Flood warnings rise in Devon and Cornwall
Flood warnings in Devon and Cornwall have increased dramatically in the last nine years, according to figures obtained by the BBC.
Last year there was a total of 32 severe flood warnings, more than double the previous highest annual figure of 13 in 2012.
The Environment Agency said the rise could be down to more sophisticated warning systems, which began in 2010.
It also said climate change could be contributing to the rise.
The three levels of warnings are:
- Flood alert: Flooding is possible. Be prepared.
- Flood warning: Flooding is expected. Immediate action required
- Severe flood warning: Severe flooding. Danger to life.
There was an average of 199 flood alerts, warnings and severe warnings issued in Devon and Cornwall, from 2006 to 2011, the agency's figures show.
But in 2012, the total was 787, in 2013 it was 410 and last year it was 494.
|Devon and Cornwall flood alerts|
|Flood alerts||Flood warnings||Severe flood warnings||Total|
An Environment Agency spokesman said: "There has been an ongoing effort to improve our Flood Warning Areas through better mapping and modelling, to make them more targeted and community specific.
"Climate change may also be a factor in the rise in flood alerts, or it could just be an unusual run of very wet weather."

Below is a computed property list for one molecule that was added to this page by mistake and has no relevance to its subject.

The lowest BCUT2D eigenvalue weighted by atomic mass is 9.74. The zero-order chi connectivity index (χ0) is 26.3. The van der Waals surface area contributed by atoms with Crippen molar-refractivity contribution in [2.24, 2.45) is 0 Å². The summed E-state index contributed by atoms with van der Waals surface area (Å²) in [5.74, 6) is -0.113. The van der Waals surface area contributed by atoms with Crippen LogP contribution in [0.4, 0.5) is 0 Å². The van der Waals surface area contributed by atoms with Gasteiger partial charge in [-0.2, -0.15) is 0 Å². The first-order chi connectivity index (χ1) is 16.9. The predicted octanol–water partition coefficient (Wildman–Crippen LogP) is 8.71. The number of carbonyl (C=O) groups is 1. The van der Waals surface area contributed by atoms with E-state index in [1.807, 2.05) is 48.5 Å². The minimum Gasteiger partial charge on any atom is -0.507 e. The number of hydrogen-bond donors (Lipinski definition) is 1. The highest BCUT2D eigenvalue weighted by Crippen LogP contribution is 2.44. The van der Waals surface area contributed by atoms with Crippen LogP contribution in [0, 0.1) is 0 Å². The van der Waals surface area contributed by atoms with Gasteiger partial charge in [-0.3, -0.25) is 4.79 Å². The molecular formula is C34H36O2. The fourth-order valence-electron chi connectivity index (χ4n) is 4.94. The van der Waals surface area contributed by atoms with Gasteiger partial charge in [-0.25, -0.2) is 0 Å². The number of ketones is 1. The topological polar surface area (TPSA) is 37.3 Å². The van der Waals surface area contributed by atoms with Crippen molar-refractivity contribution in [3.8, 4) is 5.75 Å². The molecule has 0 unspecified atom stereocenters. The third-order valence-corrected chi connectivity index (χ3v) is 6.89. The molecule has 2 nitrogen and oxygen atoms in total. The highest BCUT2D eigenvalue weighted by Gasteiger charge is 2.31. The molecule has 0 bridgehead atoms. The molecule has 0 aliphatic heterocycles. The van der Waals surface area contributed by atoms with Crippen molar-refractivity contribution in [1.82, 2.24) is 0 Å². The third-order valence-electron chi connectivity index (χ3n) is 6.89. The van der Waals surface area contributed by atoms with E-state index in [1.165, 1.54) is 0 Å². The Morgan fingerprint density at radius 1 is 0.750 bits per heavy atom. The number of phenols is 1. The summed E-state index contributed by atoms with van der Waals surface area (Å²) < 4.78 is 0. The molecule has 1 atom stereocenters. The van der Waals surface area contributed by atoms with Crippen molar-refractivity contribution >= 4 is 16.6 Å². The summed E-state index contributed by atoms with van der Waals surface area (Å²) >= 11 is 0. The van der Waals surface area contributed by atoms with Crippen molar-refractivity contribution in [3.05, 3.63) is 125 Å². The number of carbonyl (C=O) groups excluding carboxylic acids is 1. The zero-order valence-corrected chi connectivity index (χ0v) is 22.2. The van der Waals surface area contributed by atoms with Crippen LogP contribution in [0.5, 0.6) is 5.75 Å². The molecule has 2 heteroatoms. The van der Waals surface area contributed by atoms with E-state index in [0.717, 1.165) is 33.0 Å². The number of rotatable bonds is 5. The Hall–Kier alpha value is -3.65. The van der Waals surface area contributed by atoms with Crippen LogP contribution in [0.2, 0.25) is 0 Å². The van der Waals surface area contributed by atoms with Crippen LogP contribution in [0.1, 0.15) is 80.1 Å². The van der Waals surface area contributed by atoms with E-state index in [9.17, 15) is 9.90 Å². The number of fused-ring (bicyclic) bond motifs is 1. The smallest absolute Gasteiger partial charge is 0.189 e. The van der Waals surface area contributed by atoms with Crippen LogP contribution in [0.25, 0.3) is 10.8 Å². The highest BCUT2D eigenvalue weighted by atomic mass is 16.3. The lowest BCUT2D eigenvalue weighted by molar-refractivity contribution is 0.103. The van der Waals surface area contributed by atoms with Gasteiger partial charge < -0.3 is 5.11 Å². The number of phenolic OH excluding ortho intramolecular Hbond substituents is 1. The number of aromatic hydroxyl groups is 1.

Analysis: Simon Hall, BBC South West Home Affairs Correspondent
These figures will rekindle the debate about whether climate change is having an increasingly marked effect on Devon and Cornwall's weather, although scientists say only a much longer-term trend can provide real evidence of that.
But the statistics do confirm one thing which most people will have already suspected, that the last three years have been exceptionally wet.
Christine Whitehead, from Stoke Canon, near Exeter, whose home was flooded in 2012, was positive about the increased number of alerts.
"It helps you to prepare, by doing things like moving your furniture and valuables upstairs," she said.
But Gerald Butt, who was also flooded in 2012 in Stoke Canon, said the warnings made no difference.
"If it's going to flood, it's going to flood, simple as that. Nothing gets in the way of the weather."